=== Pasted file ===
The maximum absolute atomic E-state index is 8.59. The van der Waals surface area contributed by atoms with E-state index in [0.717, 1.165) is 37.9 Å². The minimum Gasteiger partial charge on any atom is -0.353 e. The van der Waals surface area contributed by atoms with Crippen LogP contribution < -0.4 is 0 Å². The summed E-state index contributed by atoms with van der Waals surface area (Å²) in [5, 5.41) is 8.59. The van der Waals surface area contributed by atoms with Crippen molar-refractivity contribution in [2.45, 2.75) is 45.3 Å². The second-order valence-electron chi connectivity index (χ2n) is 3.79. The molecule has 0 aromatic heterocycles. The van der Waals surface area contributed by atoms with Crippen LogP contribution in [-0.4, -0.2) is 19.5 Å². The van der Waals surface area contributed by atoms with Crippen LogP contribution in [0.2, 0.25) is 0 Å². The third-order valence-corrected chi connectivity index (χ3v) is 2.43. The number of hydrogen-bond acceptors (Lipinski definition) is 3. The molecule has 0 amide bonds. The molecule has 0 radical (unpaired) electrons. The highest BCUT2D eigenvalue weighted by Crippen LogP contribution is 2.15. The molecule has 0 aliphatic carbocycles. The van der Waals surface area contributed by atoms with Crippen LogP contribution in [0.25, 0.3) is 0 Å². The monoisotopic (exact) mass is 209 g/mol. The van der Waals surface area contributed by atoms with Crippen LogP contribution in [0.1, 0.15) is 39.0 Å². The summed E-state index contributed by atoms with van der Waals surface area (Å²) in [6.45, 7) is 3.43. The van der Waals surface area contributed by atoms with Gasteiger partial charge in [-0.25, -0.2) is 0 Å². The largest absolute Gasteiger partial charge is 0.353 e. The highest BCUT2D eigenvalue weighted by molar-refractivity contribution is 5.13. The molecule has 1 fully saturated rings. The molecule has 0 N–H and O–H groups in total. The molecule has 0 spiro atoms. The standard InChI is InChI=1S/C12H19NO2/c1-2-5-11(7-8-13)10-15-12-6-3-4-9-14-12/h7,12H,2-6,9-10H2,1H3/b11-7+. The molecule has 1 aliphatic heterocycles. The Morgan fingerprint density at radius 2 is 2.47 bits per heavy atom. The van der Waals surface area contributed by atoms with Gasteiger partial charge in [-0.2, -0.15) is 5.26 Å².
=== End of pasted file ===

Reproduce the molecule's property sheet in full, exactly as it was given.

The maximum absolute atomic E-state index is 8.59. The van der Waals surface area contributed by atoms with E-state index in [0.717, 1.165) is 37.9 Å². The minimum Gasteiger partial charge on any atom is -0.353 e. The van der Waals surface area contributed by atoms with Crippen LogP contribution < -0.4 is 0 Å². The summed E-state index contributed by atoms with van der Waals surface area (Å²) in [5, 5.41) is 8.59. The van der Waals surface area contributed by atoms with Crippen molar-refractivity contribution in [2.45, 2.75) is 45.3 Å². The second-order valence-electron chi connectivity index (χ2n) is 3.79. The molecule has 0 aromatic heterocycles. The van der Waals surface area contributed by atoms with Crippen LogP contribution in [-0.4, -0.2) is 19.5 Å². The van der Waals surface area contributed by atoms with Crippen LogP contribution in [0.2, 0.25) is 0 Å². The third-order valence-corrected chi connectivity index (χ3v) is 2.43. The number of hydrogen-bond acceptors (Lipinski definition) is 3. The molecule has 0 amide bonds. The molecule has 0 radical (unpaired) electrons. The highest BCUT2D eigenvalue weighted by Crippen LogP contribution is 2.15. The molecule has 0 aliphatic carbocycles. The van der Waals surface area contributed by atoms with Crippen LogP contribution in [0.25, 0.3) is 0 Å². The monoisotopic (exact) mass is 209 g/mol. The van der Waals surface area contributed by atoms with Crippen LogP contribution in [0.1, 0.15) is 39.0 Å². The summed E-state index contributed by atoms with van der Waals surface area (Å²) in [6.45, 7) is 3.43. The van der Waals surface area contributed by atoms with Gasteiger partial charge in [-0.25, -0.2) is 0 Å². The largest absolute Gasteiger partial charge is 0.353 e. The highest BCUT2D eigenvalue weighted by molar-refractivity contribution is 5.13. The molecule has 1 fully saturated rings. The molecule has 0 N–H and O–H groups in total. The molecule has 0 spiro atoms. The standard InChI is InChI=1S/C12H19NO2/c1-2-5-11(7-8-13)10-15-12-6-3-4-9-14-12/h7,12H,2-6,9-10H2,1H3/b11-7+. The molecule has 1 aliphatic heterocycles. The Morgan fingerprint density at radius 2 is 2.47 bits per heavy atom. The van der Waals surface area contributed by atoms with Gasteiger partial charge in [-0.2, -0.15) is 5.26 Å².